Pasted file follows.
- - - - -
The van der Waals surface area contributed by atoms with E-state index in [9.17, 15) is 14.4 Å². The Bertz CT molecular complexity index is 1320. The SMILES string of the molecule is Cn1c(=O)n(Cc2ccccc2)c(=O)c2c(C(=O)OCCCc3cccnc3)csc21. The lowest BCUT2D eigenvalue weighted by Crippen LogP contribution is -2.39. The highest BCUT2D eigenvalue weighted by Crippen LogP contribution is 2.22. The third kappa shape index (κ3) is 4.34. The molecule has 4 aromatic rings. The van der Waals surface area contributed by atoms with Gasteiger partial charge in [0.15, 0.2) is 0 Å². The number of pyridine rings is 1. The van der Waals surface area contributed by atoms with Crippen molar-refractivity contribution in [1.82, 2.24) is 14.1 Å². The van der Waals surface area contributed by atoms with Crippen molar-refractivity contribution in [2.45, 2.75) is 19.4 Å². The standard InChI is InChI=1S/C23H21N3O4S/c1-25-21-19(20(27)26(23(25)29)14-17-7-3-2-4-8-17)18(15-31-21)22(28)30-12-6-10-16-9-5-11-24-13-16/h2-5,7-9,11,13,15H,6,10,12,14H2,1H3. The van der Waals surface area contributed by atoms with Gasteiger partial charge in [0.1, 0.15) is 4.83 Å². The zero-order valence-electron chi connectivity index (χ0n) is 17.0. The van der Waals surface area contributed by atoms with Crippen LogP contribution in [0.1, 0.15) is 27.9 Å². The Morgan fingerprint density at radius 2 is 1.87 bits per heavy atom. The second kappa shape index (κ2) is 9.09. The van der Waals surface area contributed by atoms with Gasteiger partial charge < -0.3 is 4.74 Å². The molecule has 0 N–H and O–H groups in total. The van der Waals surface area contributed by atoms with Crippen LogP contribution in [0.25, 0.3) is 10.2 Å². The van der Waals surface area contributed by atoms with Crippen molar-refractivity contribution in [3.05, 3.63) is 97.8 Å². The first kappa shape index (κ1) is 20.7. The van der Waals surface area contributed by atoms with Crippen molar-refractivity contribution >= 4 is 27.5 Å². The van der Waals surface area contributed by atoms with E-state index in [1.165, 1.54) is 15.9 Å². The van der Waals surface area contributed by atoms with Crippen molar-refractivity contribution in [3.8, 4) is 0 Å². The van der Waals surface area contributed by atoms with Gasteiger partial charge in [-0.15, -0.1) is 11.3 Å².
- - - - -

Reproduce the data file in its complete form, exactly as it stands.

The van der Waals surface area contributed by atoms with E-state index in [9.17, 15) is 14.4 Å². The Bertz CT molecular complexity index is 1320. The SMILES string of the molecule is Cn1c(=O)n(Cc2ccccc2)c(=O)c2c(C(=O)OCCCc3cccnc3)csc21. The lowest BCUT2D eigenvalue weighted by Crippen LogP contribution is -2.39. The highest BCUT2D eigenvalue weighted by Crippen LogP contribution is 2.22. The third kappa shape index (κ3) is 4.34. The molecule has 4 aromatic rings. The van der Waals surface area contributed by atoms with Gasteiger partial charge in [0.15, 0.2) is 0 Å². The number of pyridine rings is 1. The van der Waals surface area contributed by atoms with Crippen molar-refractivity contribution in [1.82, 2.24) is 14.1 Å². The van der Waals surface area contributed by atoms with Crippen molar-refractivity contribution in [2.45, 2.75) is 19.4 Å². The standard InChI is InChI=1S/C23H21N3O4S/c1-25-21-19(20(27)26(23(25)29)14-17-7-3-2-4-8-17)18(15-31-21)22(28)30-12-6-10-16-9-5-11-24-13-16/h2-5,7-9,11,13,15H,6,10,12,14H2,1H3. The van der Waals surface area contributed by atoms with Gasteiger partial charge in [0.1, 0.15) is 4.83 Å². The zero-order valence-electron chi connectivity index (χ0n) is 17.0. The van der Waals surface area contributed by atoms with Crippen LogP contribution in [0.1, 0.15) is 27.9 Å². The Morgan fingerprint density at radius 2 is 1.87 bits per heavy atom. The second kappa shape index (κ2) is 9.09. The van der Waals surface area contributed by atoms with Gasteiger partial charge < -0.3 is 4.74 Å². The molecule has 0 N–H and O–H groups in total. The van der Waals surface area contributed by atoms with Crippen LogP contribution in [0.25, 0.3) is 10.2 Å². The van der Waals surface area contributed by atoms with Crippen molar-refractivity contribution in [3.05, 3.63) is 97.8 Å². The first kappa shape index (κ1) is 20.7. The van der Waals surface area contributed by atoms with Crippen molar-refractivity contribution >= 4 is 27.5 Å². The van der Waals surface area contributed by atoms with E-state index in [1.165, 1.54) is 15.9 Å². The van der Waals surface area contributed by atoms with Crippen molar-refractivity contribution in [3.8, 4) is 0 Å². The van der Waals surface area contributed by atoms with Gasteiger partial charge in [-0.15, -0.1) is 11.3 Å².